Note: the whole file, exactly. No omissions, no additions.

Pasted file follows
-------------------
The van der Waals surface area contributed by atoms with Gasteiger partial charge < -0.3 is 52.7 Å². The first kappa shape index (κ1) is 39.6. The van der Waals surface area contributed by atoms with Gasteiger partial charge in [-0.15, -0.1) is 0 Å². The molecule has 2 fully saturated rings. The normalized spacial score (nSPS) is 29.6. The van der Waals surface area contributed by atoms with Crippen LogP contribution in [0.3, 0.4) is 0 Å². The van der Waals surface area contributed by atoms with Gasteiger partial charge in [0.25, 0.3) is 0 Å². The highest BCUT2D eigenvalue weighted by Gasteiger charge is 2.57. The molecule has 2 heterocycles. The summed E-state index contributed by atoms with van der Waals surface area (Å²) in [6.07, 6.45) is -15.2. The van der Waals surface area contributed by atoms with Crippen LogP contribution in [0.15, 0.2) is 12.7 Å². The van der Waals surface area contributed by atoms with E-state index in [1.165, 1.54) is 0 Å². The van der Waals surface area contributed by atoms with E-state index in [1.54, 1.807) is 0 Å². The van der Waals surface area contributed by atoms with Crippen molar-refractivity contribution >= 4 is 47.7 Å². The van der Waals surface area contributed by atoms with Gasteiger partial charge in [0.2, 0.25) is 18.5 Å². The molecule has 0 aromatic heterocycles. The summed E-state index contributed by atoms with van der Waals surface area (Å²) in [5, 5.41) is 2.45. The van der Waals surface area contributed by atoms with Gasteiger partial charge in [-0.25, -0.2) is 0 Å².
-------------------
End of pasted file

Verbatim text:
The van der Waals surface area contributed by atoms with Gasteiger partial charge < -0.3 is 52.7 Å². The first kappa shape index (κ1) is 39.6. The van der Waals surface area contributed by atoms with Gasteiger partial charge in [-0.15, -0.1) is 0 Å². The molecule has 2 fully saturated rings. The normalized spacial score (nSPS) is 29.6. The van der Waals surface area contributed by atoms with Crippen LogP contribution in [0.3, 0.4) is 0 Å². The van der Waals surface area contributed by atoms with Gasteiger partial charge in [0.25, 0.3) is 0 Å². The highest BCUT2D eigenvalue weighted by Gasteiger charge is 2.57. The molecule has 2 heterocycles. The summed E-state index contributed by atoms with van der Waals surface area (Å²) in [6.07, 6.45) is -15.2. The van der Waals surface area contributed by atoms with Crippen LogP contribution in [0.15, 0.2) is 12.7 Å². The van der Waals surface area contributed by atoms with E-state index in [1.165, 1.54) is 0 Å². The van der Waals surface area contributed by atoms with E-state index in [1.54, 1.807) is 0 Å². The van der Waals surface area contributed by atoms with Crippen molar-refractivity contribution >= 4 is 47.7 Å². The van der Waals surface area contributed by atoms with Gasteiger partial charge in [0.2, 0.25) is 18.5 Å². The molecule has 0 aromatic heterocycles. The summed E-state index contributed by atoms with van der Waals surface area (Å²) in [5, 5.41) is 2.45. The van der Waals surface area contributed by atoms with Gasteiger partial charge in [-0.25, -0.2) is 0 Å².